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Behavioural Insights on Energy Price Elasticity


Emmanuele Bobbio, Simon Brandkamp, Stephanie Chan, Peter Cramton, David Malec, Lucy Yu

Behavioural insights energy price flexibility


Electricity markets balance supply and demand with price. Historically, this price response has come almost entirely from supply. However, when an energy supply is intermittent or inflexible, price responsive demand consequently becomes essential for reliability and resiliency. To better understand how to unlock this reliable responsiveness, we need to gather higher fidelity behavioural insights about the way people behave in the energy system.


In this paper, Centre for Net Zero and Cramton Associates demonstrate how we measured how responsive consumers are to price in Britain from July 2020 to July 2021 with half-hourly individual-household data. Our sample includes Octopus Energy customers with a dynamic rate that tracks wholesale cost, as well as flat-rate customers used to control for weather and other factors. Previous studies on electricity consumption response to prices have focused on industrial customers or residential pilot programs limited in duration and number of participants. We use half-hourly data from residential contracts offered to Octopus Energy customers, including customers with a rate that tracks the wholesale cost. The large size of the sample allows us to study the effect of technology ownership. Both of these features are crucial to understanding the scope for price responsive demand in practice.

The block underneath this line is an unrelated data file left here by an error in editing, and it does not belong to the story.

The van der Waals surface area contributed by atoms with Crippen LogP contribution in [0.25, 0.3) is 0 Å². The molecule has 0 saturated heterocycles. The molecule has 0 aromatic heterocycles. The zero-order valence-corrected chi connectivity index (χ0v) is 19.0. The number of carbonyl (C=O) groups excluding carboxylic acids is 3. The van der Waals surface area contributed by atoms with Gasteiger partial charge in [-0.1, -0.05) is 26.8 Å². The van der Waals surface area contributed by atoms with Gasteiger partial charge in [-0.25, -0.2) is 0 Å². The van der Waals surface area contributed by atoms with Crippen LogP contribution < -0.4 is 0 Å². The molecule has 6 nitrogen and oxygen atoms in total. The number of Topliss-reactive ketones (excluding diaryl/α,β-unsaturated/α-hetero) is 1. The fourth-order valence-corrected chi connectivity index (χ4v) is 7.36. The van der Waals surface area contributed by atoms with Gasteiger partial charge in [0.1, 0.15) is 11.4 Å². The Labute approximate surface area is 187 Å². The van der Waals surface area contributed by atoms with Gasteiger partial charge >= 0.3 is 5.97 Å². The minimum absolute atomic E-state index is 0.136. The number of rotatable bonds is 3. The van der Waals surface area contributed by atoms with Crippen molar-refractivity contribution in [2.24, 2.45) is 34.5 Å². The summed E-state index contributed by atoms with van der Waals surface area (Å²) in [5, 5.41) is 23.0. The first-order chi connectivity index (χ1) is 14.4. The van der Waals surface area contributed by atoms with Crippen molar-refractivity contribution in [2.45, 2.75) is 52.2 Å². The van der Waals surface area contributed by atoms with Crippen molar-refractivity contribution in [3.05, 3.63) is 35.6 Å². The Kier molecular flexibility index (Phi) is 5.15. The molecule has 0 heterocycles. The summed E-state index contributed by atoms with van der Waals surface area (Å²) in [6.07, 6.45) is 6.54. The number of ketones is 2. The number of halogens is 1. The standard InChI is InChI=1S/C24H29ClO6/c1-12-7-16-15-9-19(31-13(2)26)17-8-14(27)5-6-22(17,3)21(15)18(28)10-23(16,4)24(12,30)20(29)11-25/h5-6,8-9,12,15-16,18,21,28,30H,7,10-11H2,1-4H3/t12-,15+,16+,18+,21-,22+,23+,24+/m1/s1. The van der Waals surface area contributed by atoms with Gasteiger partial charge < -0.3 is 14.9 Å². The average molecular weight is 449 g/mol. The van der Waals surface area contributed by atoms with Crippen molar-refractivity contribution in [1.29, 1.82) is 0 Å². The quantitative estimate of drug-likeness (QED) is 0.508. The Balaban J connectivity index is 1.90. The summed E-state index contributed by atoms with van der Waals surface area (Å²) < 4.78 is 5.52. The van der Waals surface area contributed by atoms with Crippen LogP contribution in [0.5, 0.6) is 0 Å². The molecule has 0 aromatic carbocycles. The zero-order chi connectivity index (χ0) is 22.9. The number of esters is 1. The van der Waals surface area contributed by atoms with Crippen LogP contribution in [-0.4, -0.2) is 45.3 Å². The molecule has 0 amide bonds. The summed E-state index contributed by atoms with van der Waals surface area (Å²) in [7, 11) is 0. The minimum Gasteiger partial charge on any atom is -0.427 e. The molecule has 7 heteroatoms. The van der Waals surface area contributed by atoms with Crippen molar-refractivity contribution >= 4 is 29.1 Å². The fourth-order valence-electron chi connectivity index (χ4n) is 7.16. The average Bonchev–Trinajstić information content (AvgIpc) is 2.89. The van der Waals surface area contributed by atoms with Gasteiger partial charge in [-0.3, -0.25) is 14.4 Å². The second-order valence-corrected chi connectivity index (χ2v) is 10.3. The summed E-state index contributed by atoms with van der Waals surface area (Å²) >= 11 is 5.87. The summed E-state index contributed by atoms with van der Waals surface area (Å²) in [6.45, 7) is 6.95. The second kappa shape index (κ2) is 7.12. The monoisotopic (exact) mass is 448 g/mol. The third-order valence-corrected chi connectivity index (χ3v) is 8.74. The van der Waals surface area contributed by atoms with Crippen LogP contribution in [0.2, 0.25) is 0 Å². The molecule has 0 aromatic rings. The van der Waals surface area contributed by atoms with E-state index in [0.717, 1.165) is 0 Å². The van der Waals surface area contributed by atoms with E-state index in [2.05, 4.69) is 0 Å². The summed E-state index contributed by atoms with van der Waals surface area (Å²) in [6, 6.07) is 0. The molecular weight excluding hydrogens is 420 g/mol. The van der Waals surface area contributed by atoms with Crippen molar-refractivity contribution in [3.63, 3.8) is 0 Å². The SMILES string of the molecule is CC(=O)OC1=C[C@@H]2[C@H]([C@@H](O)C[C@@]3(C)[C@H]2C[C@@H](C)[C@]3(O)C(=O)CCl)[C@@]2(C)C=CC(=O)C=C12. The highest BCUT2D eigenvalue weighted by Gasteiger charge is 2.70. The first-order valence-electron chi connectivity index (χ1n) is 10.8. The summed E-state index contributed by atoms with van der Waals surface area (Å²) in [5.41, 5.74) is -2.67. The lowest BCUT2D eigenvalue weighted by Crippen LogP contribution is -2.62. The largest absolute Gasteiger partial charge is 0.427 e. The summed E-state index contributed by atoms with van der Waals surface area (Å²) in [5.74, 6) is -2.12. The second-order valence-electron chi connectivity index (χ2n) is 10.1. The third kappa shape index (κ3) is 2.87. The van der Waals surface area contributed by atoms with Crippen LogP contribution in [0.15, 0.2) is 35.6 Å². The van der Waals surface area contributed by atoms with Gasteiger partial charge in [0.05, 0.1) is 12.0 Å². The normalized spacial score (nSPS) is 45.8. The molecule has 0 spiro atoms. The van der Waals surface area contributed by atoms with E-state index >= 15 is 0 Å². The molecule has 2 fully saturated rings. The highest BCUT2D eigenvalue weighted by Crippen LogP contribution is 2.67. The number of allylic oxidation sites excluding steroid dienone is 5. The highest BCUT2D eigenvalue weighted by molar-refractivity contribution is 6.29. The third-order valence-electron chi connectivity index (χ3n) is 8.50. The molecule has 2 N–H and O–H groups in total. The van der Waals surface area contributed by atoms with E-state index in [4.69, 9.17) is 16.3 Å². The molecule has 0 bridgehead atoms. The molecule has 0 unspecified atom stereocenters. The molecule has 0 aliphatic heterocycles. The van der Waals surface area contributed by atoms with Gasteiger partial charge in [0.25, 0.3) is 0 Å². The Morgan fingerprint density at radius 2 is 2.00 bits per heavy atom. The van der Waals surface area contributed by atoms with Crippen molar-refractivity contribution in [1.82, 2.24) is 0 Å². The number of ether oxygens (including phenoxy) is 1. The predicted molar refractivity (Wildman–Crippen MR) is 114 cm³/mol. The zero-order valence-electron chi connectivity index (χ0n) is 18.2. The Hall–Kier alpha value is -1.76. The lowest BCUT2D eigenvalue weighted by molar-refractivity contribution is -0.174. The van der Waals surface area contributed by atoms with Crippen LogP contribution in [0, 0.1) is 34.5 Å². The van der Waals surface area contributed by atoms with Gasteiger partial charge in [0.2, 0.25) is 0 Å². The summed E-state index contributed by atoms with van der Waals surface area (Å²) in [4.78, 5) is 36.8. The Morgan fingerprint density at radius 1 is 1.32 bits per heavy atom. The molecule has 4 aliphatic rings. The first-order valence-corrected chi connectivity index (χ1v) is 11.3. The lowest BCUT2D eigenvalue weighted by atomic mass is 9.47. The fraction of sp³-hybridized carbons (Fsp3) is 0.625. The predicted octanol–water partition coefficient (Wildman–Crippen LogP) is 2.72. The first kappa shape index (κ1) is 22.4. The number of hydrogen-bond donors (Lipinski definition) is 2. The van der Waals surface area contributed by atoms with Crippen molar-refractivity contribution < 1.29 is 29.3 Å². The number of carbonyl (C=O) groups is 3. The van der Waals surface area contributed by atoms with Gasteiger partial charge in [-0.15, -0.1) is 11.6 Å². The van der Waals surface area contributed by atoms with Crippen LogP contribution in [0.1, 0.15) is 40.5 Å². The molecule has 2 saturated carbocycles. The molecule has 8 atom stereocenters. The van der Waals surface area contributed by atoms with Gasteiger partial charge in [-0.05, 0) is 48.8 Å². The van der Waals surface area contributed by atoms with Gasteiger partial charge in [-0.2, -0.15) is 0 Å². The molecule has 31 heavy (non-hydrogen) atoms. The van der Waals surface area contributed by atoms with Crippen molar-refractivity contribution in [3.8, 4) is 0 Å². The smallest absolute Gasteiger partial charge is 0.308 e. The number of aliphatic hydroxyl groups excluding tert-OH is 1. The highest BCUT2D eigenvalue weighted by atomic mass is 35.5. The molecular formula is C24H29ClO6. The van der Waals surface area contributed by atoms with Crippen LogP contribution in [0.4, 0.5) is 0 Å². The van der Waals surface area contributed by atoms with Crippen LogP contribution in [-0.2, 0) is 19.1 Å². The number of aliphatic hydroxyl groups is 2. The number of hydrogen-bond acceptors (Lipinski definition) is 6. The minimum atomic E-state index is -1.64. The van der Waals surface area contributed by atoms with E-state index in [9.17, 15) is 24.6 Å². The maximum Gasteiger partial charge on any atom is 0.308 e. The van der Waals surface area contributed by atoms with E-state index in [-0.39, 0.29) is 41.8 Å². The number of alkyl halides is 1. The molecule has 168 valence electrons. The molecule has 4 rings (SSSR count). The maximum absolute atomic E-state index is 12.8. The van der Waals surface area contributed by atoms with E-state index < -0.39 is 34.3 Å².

Key findings

We found that a 1% increase in price reduces demand by 0.26%. Overall, this elasticity is larger for consumers owning low carbon technologies e.g. heat pumps, electric vehicles, home batteries. Significantly, this price response is sufficient to maintain system balance in extreme events even when most consumers are unresponsive.

Regulators can use these behavioural insights to encourage price responsive demand through retail choice and subsidise enabling technologies. Regulators can protect consumers with mandated hedging in dynamic plans. Low-income households benefit most from such policies compared to other households.

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